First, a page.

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The Pre-Raphaelites: painters who rewrote the rules

Tate Britain’s Pre-Raphaelite exhibition celebrates an artistic challenge to industrial capitalism and the confines of Victorian society, says Julie Sherry

Published Tue 20 Nov 2012
Issue No. 2330

John Everett Millais: Isabella (1848-9), National Museums of Liverpool, Walker Art Gallery

John Everett Millais: Isabella (1848-9), National Museums of Liverpool, Walker Art Gallery


The Pre-Raphaelite Brotherhood began in 1848—a year of revolutions across Europe. The movement’s name was a rejection of the establishment Royal Academy’s idea that Renaissance artists such as Raphael had set ideal standards for how artists should paint.

Religion still had a powerful grip on culture and morality as the Pre-Raphaelites painted. But an explosion of science, technology and class struggle was shaking the foundations of Victorian society.

The Pre-Raphaelites portrayed historical events in a realist style, to reflect new discoveries in science and how they were affecting ideas like salvation and morality.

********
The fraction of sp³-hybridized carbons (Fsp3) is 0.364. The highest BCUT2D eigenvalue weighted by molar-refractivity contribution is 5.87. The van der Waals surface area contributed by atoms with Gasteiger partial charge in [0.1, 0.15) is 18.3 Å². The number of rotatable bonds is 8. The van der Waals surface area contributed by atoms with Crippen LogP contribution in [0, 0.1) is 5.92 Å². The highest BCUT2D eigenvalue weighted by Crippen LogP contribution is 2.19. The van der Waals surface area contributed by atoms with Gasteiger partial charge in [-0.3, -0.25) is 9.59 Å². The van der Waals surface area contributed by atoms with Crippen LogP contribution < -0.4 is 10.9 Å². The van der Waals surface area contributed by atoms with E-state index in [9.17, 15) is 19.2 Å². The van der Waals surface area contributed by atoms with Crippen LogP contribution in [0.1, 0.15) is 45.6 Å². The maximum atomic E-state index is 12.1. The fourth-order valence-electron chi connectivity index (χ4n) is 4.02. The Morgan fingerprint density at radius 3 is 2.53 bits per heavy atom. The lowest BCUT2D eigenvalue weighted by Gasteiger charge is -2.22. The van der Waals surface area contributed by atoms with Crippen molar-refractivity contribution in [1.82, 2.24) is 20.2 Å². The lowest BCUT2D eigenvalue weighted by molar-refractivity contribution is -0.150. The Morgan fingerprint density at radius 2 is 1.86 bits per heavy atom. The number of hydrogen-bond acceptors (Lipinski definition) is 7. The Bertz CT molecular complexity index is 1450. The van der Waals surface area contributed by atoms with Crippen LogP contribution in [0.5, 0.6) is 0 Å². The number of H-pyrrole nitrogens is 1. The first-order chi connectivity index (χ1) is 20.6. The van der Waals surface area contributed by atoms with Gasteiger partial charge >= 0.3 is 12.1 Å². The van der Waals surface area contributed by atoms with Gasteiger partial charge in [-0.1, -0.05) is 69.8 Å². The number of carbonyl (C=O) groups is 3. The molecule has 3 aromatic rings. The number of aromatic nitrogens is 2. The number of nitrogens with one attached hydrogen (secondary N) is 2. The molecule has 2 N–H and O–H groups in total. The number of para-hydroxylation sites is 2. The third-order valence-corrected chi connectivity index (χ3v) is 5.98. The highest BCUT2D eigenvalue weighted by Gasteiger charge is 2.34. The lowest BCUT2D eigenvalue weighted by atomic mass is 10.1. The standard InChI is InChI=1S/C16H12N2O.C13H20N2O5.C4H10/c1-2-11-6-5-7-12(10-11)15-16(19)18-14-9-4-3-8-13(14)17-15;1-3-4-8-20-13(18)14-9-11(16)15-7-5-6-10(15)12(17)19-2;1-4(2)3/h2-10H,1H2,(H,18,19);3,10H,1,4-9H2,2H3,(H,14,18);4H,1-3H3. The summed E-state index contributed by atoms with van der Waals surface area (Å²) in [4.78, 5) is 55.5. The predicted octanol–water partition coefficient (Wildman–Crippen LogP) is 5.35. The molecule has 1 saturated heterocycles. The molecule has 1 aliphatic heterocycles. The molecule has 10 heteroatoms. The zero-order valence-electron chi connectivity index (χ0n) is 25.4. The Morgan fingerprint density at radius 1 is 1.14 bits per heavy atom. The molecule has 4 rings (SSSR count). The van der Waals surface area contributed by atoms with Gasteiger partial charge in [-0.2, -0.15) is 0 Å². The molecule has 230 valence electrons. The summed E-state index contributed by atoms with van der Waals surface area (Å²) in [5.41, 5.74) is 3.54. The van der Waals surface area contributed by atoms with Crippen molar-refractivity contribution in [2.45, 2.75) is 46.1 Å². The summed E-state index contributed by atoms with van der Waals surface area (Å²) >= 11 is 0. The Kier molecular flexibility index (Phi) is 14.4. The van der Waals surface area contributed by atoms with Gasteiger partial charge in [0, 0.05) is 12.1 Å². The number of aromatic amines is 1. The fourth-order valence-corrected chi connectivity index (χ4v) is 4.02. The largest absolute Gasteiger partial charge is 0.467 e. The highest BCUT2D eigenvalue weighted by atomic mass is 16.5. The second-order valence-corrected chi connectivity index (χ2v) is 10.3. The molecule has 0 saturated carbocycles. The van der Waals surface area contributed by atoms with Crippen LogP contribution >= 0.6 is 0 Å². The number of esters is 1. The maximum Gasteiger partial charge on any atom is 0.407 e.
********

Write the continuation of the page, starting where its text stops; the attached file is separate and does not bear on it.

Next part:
Henry Wallis’s The Stonebreaker shows a labourer collapsed from exhaustion. He’s so still that he may be dead. It’s an indictment of the Poor Laws that drove people into crippling work to access the shelter of the poorhouse.

In contrast, next to it is a portrait of an wealthy engineering business owner who saw himself as an art collector.

Salvation

Other paintings see salvation in labour, or suggest that those who work are holier than those who don’t. John Everett Millais shows Jesus’s family in a modest workshop. Charles Dickens called Millais’s depiction of Mary “hideous”.

Their view of women is also contradictory. Some paintings challenge prevailing ideas, others reinforce them.

Millais’s Mariana shows a woman confined in a room, looking up at the stained glass window with religious images. But her pose and the way her gaze looks past the images and out of the window suggest a repressed sexuality.

The exhibition is divided into themed rooms on subjects from Salvation to Mythologies. In the Nature room, William Dyce’s Pegwell Bay captures the psychological impact of new discoveries in geology. People are frozen as though time has been paused on the beach.

Geologists swarmed to beaches at the time hunting for fossils. The cliffs looming over them show the vastness of geological time in contrast to the fragile human lives beneath.

There’s a lot to see, so check this exhibition out before it ends in January.

Pre-Raphaelites: Victorian Avant-Garde, Tate Britain, London SW1P 4RG, until 13 January. Go to www.tate.org.uk


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Tue 20 Nov 2012, 17:39 GMT
Issue No. 2330
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